Setting up Django and SQL Server on Linux

Thu Sep 26, 2013 by brett

This post is about how to get Django on a Linux box connected to SQL Server. It took me quite a while to get working, so I’m documenting what needs to be done to save other people time.

Installing the right packages

I installed unixODBC-devel, python-devel and freetds via yum. I then install pyodbc with pip, and django-pyodbc from Github. I got my django-pyodbc package from [Lionheart’s GitHub Repo](github.com/lionheart/django-pyodbc).

odbcinst.ini file

In order to access the database, you will need the following entries in the odbcinst.ini file:

[FreeTDS]
    Driver=/usr/lib64/libtdsodbc.so
    Setup=/usr/lib64/libtdsS.so
    UsageCount=1

Checking that you can access the Database

You can use the following command to check that you can see the database

tsql -H hostname -p port -U username -P password

Getting the Django settings.py file right

Using Lionheart’s Github django-pyodbc package, you need to set the Django database *ENGINE* parameter to **“django_pyodbc”**. The *NAME* setting is set to the database name. Set *HOST* to be **“hostname,port”**. Finally, a very important setting is the *OPTIONS* value. This should be set to:

'OPTIONS' : { 'host_is_server' : True, 'extra_params' : 'TDS_VERSION=8.0', }

The *host_is_server* option tells the django_pyodbc layer to treat the hostname as an actual hostname, rather than a DSN. The *extra_params* option tells the FreeTDS layer to use TDS protocol version 8, which is important otherwise you’ll get Unicode errors when you try and communicate with the database.

Using my phone as desktop

Wed Sep 25, 2013 by brett

I am experimenting at the moment with using my phone as my primary computing device. I think that this is the future. There are phones coming out (hello iPhone 5s) with remarkably powerful processors. We can connect our phones to a bluetooth keyboard at the moment. The next step is to be able to send the display through to a nearby screen.

The good news is that there should be an exponential increase in the need for iOS and Android programmers.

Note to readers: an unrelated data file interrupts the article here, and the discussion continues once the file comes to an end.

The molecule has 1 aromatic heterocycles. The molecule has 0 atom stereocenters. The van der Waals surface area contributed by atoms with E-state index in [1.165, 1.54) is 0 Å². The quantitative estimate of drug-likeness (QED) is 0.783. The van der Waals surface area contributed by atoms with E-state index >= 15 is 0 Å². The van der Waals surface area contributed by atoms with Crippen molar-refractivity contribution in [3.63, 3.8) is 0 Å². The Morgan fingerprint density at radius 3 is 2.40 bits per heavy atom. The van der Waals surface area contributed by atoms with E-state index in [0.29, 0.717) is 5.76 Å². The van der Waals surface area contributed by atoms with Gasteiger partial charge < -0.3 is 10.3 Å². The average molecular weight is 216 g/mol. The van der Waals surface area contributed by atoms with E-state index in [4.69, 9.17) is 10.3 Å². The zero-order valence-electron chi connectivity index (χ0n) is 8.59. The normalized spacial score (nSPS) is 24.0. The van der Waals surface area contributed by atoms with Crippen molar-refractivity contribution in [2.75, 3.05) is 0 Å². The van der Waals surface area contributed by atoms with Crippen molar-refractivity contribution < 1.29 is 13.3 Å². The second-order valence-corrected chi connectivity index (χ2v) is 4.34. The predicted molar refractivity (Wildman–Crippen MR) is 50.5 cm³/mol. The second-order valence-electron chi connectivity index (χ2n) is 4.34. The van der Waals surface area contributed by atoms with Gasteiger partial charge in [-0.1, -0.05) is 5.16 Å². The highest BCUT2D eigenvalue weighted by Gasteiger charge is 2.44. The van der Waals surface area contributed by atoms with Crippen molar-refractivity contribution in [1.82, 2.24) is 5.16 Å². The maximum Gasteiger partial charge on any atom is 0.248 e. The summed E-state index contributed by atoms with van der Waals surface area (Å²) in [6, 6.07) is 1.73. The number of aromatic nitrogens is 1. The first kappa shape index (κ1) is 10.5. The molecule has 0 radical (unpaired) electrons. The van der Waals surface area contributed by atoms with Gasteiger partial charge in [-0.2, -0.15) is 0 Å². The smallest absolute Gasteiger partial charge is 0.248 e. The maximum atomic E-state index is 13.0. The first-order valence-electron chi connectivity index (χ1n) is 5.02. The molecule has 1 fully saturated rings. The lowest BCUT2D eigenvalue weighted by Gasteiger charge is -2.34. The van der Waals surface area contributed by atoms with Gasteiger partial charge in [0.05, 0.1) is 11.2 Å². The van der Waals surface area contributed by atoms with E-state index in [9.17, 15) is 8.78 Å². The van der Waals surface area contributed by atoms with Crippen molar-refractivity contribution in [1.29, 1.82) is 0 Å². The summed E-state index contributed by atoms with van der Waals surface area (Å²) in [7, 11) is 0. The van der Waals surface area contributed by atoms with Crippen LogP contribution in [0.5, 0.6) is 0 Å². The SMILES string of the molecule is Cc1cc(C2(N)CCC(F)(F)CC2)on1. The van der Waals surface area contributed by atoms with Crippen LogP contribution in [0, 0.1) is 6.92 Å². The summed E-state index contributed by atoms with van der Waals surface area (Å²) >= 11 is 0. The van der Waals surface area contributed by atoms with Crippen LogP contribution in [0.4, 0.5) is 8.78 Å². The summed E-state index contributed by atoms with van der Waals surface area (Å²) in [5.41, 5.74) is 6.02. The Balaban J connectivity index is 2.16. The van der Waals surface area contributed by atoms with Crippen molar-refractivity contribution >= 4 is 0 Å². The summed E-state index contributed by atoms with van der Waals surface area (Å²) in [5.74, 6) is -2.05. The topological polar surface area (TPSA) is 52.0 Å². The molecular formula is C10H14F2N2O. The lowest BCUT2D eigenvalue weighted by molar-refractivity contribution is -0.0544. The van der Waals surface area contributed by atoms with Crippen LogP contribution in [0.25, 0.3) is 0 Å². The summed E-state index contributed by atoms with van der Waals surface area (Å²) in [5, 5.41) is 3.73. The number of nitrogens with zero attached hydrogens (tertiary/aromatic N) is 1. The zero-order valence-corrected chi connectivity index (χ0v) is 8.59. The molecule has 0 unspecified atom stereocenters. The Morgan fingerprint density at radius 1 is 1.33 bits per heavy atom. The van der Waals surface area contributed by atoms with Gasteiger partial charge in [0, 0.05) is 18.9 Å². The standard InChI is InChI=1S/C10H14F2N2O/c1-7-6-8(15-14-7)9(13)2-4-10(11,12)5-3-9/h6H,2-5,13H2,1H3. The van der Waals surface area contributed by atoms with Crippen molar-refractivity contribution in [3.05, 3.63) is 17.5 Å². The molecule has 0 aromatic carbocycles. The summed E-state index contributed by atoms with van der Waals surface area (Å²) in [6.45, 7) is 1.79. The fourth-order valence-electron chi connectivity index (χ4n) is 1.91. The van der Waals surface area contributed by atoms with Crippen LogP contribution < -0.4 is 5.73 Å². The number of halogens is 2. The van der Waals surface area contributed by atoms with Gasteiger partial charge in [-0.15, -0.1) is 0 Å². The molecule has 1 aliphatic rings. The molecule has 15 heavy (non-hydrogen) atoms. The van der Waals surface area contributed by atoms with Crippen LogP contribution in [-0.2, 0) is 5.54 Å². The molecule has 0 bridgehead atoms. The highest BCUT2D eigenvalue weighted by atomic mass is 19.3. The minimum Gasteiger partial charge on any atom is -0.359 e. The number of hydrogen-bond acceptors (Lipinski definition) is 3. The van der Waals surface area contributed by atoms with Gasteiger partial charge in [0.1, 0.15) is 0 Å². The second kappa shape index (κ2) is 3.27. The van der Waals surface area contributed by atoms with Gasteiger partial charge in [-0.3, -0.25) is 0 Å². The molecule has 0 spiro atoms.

Markov Chain Monte Carlo as Frogger

Thu Jul 4, 2013 by brett

I read a really interesting post on Reddit explaining Markov Chain Monte Carlo, which drew the analogy between MCMC and a long game of Frogger.

Frogger is a game where you play a frog trying to cross a road by jumping. Imagine that you keep track of each jump from place to place. If the frog dies at a position, you know the position is dangerous. Now imagine repeating a whole series of trials and working out the probability distributions of each positions by aggregating the trials.

It’s a neat analogy!

Shaping Experience

Thu Jun 27, 2013 by brett

I had heard a while ago that the ideal holiday was one in which you had a fairly bad start to it, but with a peak experience close to the end of the holiday. The rationale is that we tend to base our judgement of the holiday on the range of our trough-to-peak experiences. The larger the spread between the trough and the peak, with the peak occurring towards the end of the experience, the better we perceive the experience to be.

I couldn’t remember where this information came from, but today I was reading the Wikipedia article on the book “Thinking, Fast and Slow”, and it refers to this result.

I’ve been thinking about how we can use this shaping of our recollections to improve our behaviours. One of the things I’m trying to improve is my use of the adaptive time-boxing of tasks. I set the length of time for the time-box based on the amount of energy and focus I currently have. During periods where I am lacking mental energy, I allocate very short amounts of time for my time-boxes - even as little as 5 minutes. An improvement to my time-boxing regime might be to do something like spending the last few minutes of the allocated time doing something like listening to a favourite piece of music while I work. The idea being to try and shape the experience to being something more enjoyable - to create an anchor to make it more likely to keep doing time-boxes.

Surviving Post-Scarcity

Fri Jun 21, 2013 by brett

I’ve been reading the “Beyond Scarcity” series on FTAlphaville recently, and it’s made some very interesting points. The posts argue that the current economic environment is deflationary with regard to goods. I think that is true, and one of the reasons is because of technology. Firstly technology is constantly making everything more efficient and because of global competition this is both reducing the production costs and making goods cheaper. Secondly technology is causing structural unemployment, which means less people have money to spend and there is less money flowing around the economy. Other factors causing deflation are the tight monetary conditions, the aging population, and potentially the effects of quantitative easing.

I think there are also a few things that are inflationary. Firstly the price of food is going up, and because of climate change and increases in the World’s population I think this will continue to go up. Secondly the cost of accommodation in major cities is going up. In London this is partly due to housing being seen as a way for Europeans to move their wealth out of Europe. The world-wide trend I think is caused by big cities being more desirable because of jobs and the efficiency of living in them. Thirdly, the risk premium associated with all kinds of assets is increasing. This is due to the increased volatility of financial markets as well as external factors such as climate change and political risks.